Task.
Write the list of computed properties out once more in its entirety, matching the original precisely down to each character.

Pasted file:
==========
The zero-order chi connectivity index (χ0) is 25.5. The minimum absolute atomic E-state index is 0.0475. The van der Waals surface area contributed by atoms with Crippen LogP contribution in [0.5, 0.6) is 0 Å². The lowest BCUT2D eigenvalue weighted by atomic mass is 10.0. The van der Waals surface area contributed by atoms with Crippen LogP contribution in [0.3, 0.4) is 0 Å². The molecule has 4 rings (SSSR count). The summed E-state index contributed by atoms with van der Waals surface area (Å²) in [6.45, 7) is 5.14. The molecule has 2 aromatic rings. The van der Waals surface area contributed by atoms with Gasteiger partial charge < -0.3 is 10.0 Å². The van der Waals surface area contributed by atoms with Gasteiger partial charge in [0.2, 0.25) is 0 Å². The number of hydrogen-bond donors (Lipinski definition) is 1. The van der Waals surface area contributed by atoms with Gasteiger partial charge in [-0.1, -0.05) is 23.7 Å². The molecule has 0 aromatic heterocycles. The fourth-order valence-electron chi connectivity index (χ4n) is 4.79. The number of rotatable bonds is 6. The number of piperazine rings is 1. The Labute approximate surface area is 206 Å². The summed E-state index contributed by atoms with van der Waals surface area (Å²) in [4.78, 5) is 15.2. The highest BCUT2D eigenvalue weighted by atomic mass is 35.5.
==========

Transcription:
The zero-order chi connectivity index (χ0) is 25.5. The minimum absolute atomic E-state index is 0.0475. The van der Waals surface area contributed by atoms with Crippen LogP contribution in [0.5, 0.6) is 0 Å². The lowest BCUT2D eigenvalue weighted by atomic mass is 10.0. The van der Waals surface area contributed by atoms with Crippen LogP contribution in [0.3, 0.4) is 0 Å². The molecule has 4 rings (SSSR count). The summed E-state index contributed by atoms with van der Waals surface area (Å²) in [6.45, 7) is 5.14. The molecule has 2 aromatic rings. The van der Waals surface area contributed by atoms with Gasteiger partial charge < -0.3 is 10.0 Å². The van der Waals surface area contributed by atoms with Gasteiger partial charge in [0.2, 0.25) is 0 Å². The number of hydrogen-bond donors (Lipinski definition) is 1. The van der Waals surface area contributed by atoms with Gasteiger partial charge in [-0.1, -0.05) is 23.7 Å². The molecule has 0 aromatic heterocycles. The fourth-order valence-electron chi connectivity index (χ4n) is 4.79. The number of rotatable bonds is 6. The number of piperazine rings is 1. The Labute approximate surface area is 206 Å². The summed E-state index contributed by atoms with van der Waals surface area (Å²) in [4.78, 5) is 15.2. The highest BCUT2D eigenvalue weighted by atomic mass is 35.5.